A landslide in Alaska’s iconic Denali National Park has closed the only road through the park and shut down activity weeks ahead of the normal end of tourist season. The cause: Rapidly thawing permafrost triggered a landslide that made the road too unstable to use.
The NPS said that the idyllically named Pretty Rocks Landslide, a known landslide the park’s road traverses en route to Polychrome Overlook, had become too dangerous for travel. Pretty Rocks sits about halfway along the 92-mile (148-kilometer) road that cuts across the 6-million-acre park. Thawing permafrost has been causing the road there to slowly drop for decades, but it has sped up to untenable rates this summer.
“Changing climate is driving frozen ground to thaw, resulting in unpredictable and increasing landslide movement rates at Pretty Rocks that are unprecedented in the history of the park road,” Don Striker, Denali’s Superintendent, said in a news release. “We cannot safely keep up with the accelerating rate of landslide movement caused by permafrost thaw currently occurring in association with the Pretty Rocks Landslide.”
The closure comes just a few weeks before the park’s annual Road Lottery, a four-day event in September when winners of a drawing are given the opportunity drive as far as they can go in one day on the road through the park. The first 15 miles (24 kilometers) of the road are usually the only ones open to individual private cars and trucks. The rest of the road is open to bus tours only outside the lottery, which offers a rare solitary peek at the deeper wilderness in the park.
“Landslide” often connotes swift and dangerous one-off events, but slow-moving landslides, like Pretty Rocks, are actually much more common. Pretty Rocks is also not just a bunch of rocks tumbling down a hill, but rather a whole chunk of the mountain that is slowly—until now anyways—moving downhill. In fact, it may be more accurately referred to as a “rock glacier.” Pretty Rocks lies under the roadbed at mile 41.5 (kilometer 67) of the Denali road along a particularly treacherous pass near Polychrome Overlook, where the thin road winds through steep slopes.
Park officials have been keeping an eye on this specific landslide—and the aggressive and worrisome ways climate change is making it move faster—for a few years now. The landslide has been active since the 1960s, but normally only required minimal maintenance every couple of years. But the quickly warming temperatures in Alaska have destabilized the permafrost underlying much of the park and accelerating the slide’s movement. Between 2016 and 2017, a 100-yard (90 meter) section of the road starting collapsing at a rate of 0.2 inches (0.5 centimeters) per day. But the pace had picked up to 0.5 inches (1.3 centimeters) a day in 2018 and reached 3 inches (8 centimeters) per day as of last August.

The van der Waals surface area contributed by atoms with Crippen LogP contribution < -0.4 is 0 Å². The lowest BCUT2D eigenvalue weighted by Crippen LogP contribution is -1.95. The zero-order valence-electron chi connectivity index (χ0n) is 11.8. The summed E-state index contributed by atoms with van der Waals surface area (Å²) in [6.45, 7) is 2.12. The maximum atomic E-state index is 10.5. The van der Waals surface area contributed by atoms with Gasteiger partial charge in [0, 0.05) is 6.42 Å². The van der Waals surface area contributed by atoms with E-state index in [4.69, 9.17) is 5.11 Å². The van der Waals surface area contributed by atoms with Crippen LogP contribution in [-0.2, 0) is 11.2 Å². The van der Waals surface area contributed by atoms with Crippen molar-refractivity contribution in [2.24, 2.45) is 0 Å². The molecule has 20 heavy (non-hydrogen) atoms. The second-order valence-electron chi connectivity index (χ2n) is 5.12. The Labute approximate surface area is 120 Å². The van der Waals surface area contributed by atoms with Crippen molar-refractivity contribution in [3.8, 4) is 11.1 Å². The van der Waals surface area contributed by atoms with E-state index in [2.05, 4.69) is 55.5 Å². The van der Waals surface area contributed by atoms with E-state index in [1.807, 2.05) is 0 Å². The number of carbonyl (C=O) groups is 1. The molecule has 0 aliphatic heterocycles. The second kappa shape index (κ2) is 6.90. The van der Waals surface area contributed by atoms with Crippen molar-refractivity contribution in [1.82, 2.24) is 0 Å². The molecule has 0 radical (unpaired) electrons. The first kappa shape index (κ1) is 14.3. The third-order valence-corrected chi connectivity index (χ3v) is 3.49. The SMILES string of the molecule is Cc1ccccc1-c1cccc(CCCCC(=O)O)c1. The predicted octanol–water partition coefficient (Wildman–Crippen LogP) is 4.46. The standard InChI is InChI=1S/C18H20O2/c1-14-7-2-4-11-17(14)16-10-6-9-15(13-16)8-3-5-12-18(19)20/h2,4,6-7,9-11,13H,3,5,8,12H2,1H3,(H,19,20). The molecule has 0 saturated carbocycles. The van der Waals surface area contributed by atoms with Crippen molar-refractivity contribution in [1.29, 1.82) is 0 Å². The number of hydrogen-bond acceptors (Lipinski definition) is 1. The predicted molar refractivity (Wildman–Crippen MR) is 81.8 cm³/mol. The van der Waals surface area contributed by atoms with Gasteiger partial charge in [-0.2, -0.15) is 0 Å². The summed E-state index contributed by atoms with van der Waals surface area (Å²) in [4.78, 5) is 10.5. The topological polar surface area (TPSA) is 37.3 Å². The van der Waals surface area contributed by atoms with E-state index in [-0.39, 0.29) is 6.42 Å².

By this summer, the National Park Service said it was trucking in up to 100 dump trucks’ worth of gravel each week just to keep Pretty Rocks passable. But that wasn’t enough to keep up with what happened this month. Heavy rain at the start of August appears to have accelerated the landslide rate to a whopping 10 inches (25 centimeters) per day.
“On August 24, park managers recognized that this solution was no longer tenable or safe and enacted a road closure to the east of Pretty Rocks,” the NPS wrote this week in an update to its Pretty Rocks landslide page. “As the area becomes more unstable, traditional road maintenance methods have become inadequate. The park’s ability to adapt to future conditions will require transitioning to more expensive and novel construction methods to maintain road-based access.”
Those methods could be very expensive. In 2019, Alaska Public Media reported that safely moving the road could cost tens of millions of dollars, and would likely have to be approved by Congress. (There are other ideas on the table, including tunneling under the road or building structures to hold back the rock slide, but a full cost analysis of solutions hasn’t been made public.)
And just fixing Pretty Rocks won’t fix the underlying problem of how warming is quickly changing the park and, indeed, all of Alaska. The NPS said there are more than 140 mapped unstable landslides along the park’s road. They still don’t know how much, exactly, climate change is destabilizing these landslides compared to tourist activity, but it’s likely we’ll see more and more of these landslides start to pick up speed as things heat up.
“If we want to understand how to maintain infrastructure in areas where we have permafrost like this, we need to understand how that’s going to respond to continued warming,” Denny Capps, a Denali park geologist, told Alaska Public Media.
Extreme heat in other parts of the Arctic has had similar deleterious effects, unleashing landslides in Canada and even causing the tundra to explode in Siberia. It could have serious consequences for those who call the Arctic home, with a third of all Arctic infrastructure at risk from the thaw.